Cutting through with bravery

One way to stand out within the infinite void of content is to be daring and bold with your ad messaging. More and more, consumers are expecting brands to take a stand on social issues, this strategy gaining high returns especially with millennials and Gen Z. Look at Nike’s Dream Crazy for example, a socially aware commercial starring Colin Kaepernick that tackled racial injustice and won the brand the award for outstanding commercial at the Creative Arts Emmys. Videos were uploaded of people burning Nike products. However, the company’s stock rose by 5% in the weeks following the ads release.

In tandem, we have seen a rise in news and current affairs podcasts such as Wondery’s Talking Tech and MSNBC’s Why Is This Happening? with Chris Hayes. By driving home a bold message in a hyper-relevant environment, listener attention is unlocked.

The power of audio

While our thumbs scroll, our fingers type and our poor eyes get tired from staring at screens all day (and night!), putting headphones on and listening to audio can feel like a welcome solace. It takes our brain at least one-quarter of a second to process visual recognition. But sound? You can recognize a sound in 0.05 seconds. We're wired to tune out non-essential sound, so the world doesn't feel like a sensory overload. Research shows that brand stories told just audibly inspire an average 50% more positive emotional peaks than brand stories told just visually. This means podcast memories are likely to sustain over time, given their strong emotional component. The key part is telling stories your customers give a damn about.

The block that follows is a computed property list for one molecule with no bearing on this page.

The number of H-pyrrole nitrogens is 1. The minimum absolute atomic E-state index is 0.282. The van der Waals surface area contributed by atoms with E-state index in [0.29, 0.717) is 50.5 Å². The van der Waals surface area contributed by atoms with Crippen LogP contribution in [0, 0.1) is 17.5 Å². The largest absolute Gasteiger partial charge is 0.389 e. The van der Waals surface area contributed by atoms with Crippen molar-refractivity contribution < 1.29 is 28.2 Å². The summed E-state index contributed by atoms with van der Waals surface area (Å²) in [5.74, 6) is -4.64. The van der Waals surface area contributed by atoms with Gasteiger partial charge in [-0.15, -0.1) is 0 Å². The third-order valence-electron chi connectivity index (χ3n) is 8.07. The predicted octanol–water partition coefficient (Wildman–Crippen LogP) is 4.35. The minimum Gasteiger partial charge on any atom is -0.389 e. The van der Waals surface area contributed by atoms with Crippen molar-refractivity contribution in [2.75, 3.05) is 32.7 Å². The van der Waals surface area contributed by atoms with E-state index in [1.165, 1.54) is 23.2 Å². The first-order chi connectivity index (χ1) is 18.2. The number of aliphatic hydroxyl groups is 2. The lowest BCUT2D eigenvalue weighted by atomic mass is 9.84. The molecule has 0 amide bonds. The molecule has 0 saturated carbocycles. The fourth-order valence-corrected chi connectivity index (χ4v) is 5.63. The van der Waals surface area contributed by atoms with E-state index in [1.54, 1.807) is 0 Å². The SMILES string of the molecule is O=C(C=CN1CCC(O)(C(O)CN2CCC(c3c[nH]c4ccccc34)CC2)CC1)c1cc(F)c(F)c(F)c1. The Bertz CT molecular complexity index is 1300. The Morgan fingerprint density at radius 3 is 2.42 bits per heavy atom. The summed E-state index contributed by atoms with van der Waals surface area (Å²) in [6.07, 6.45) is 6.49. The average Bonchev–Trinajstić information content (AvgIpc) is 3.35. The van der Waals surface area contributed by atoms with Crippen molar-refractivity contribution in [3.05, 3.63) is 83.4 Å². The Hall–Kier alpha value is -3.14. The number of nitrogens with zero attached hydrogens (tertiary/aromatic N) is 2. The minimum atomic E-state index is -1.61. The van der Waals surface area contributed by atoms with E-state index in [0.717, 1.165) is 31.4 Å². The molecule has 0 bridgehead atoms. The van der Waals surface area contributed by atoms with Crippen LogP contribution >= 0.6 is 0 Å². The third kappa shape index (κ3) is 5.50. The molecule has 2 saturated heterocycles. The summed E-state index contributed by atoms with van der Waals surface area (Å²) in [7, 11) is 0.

The future of ads

As we become more and more data driven and sophisticated in our ability to target, we can personalise content to appeal to specific audiences and optimise like never before.

As marketers gain insight into what is working best and produce more of it, audiences gain more of their favourite shows. It’s a win-win for marketers and consumers alike.

Amongst the growing variety within podcast ads, there are two highly effective ways to advertise - host read ads that are baked into the show, or pre-produced (whether host read or voiced-over) ads that are dynamically inserted.

Both ad types can capitalise on the intimacy and trust built between the host and listener if they are host-read. This leads to organic delivery and high engagement. Baked-in ads have the advantage of longevity and mass reach as they will be heard wherever in the world the podcast is listened to. Dynamic insertion has the advantage of buying efficiency, targeting capabilities and contextual relevance. Our take? It depends on the product, campaign and timing. Sometimes both are a great idea. Both can deliver fantastic business results. We’re excited about the evolution of the medium and how more and more awesome content being produced will drive this.

Want to learn more about the potential of podcasts? Hit us up anytime.